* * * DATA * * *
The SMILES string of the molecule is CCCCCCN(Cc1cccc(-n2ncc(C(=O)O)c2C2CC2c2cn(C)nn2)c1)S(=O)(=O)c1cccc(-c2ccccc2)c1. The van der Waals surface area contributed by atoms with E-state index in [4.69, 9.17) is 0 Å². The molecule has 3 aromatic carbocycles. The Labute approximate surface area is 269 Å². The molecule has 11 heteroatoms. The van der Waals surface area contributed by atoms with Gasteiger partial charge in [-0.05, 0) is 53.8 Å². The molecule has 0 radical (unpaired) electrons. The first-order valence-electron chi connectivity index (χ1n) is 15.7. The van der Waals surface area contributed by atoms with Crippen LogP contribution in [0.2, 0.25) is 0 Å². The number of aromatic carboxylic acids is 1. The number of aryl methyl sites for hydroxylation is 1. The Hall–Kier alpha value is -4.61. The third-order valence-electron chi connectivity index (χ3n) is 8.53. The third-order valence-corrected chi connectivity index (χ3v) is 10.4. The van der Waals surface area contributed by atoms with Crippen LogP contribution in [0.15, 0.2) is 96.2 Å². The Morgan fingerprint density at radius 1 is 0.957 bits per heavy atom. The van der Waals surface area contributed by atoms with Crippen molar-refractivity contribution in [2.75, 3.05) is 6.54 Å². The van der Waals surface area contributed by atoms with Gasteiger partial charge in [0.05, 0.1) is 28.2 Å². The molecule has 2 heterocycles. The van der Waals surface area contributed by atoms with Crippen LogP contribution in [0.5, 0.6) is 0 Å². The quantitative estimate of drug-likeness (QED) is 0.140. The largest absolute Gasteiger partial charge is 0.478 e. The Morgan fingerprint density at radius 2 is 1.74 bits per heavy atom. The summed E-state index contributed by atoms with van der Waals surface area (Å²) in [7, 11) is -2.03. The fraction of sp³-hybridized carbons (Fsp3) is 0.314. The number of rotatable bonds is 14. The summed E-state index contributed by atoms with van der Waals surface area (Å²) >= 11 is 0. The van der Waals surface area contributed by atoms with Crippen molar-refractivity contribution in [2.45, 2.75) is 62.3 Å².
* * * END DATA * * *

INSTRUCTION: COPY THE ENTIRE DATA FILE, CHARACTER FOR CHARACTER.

The SMILES string of the molecule is CCCCCCN(Cc1cccc(-n2ncc(C(=O)O)c2C2CC2c2cn(C)nn2)c1)S(=O)(=O)c1cccc(-c2ccccc2)c1. The van der Waals surface area contributed by atoms with E-state index in [4.69, 9.17) is 0 Å². The molecule has 3 aromatic carbocycles. The Labute approximate surface area is 269 Å². The molecule has 11 heteroatoms. The van der Waals surface area contributed by atoms with Gasteiger partial charge in [-0.05, 0) is 53.8 Å². The molecule has 0 radical (unpaired) electrons. The first-order valence-electron chi connectivity index (χ1n) is 15.7. The van der Waals surface area contributed by atoms with Crippen LogP contribution in [0.2, 0.25) is 0 Å². The number of aromatic carboxylic acids is 1. The number of aryl methyl sites for hydroxylation is 1. The Hall–Kier alpha value is -4.61. The third-order valence-electron chi connectivity index (χ3n) is 8.53. The third-order valence-corrected chi connectivity index (χ3v) is 10.4. The van der Waals surface area contributed by atoms with Crippen LogP contribution in [0.15, 0.2) is 96.2 Å². The Morgan fingerprint density at radius 1 is 0.957 bits per heavy atom. The van der Waals surface area contributed by atoms with Crippen molar-refractivity contribution in [2.75, 3.05) is 6.54 Å². The van der Waals surface area contributed by atoms with Gasteiger partial charge in [0.05, 0.1) is 28.2 Å². The molecule has 2 heterocycles. The van der Waals surface area contributed by atoms with Crippen LogP contribution in [0.5, 0.6) is 0 Å². The quantitative estimate of drug-likeness (QED) is 0.140. The largest absolute Gasteiger partial charge is 0.478 e. The Morgan fingerprint density at radius 2 is 1.74 bits per heavy atom. The summed E-state index contributed by atoms with van der Waals surface area (Å²) in [7, 11) is -2.03. The fraction of sp³-hybridized carbons (Fsp3) is 0.314. The number of rotatable bonds is 14. The summed E-state index contributed by atoms with van der Waals surface area (Å²) >= 11 is 0. The van der Waals surface area contributed by atoms with Crippen molar-refractivity contribution in [2.45, 2.75) is 62.3 Å².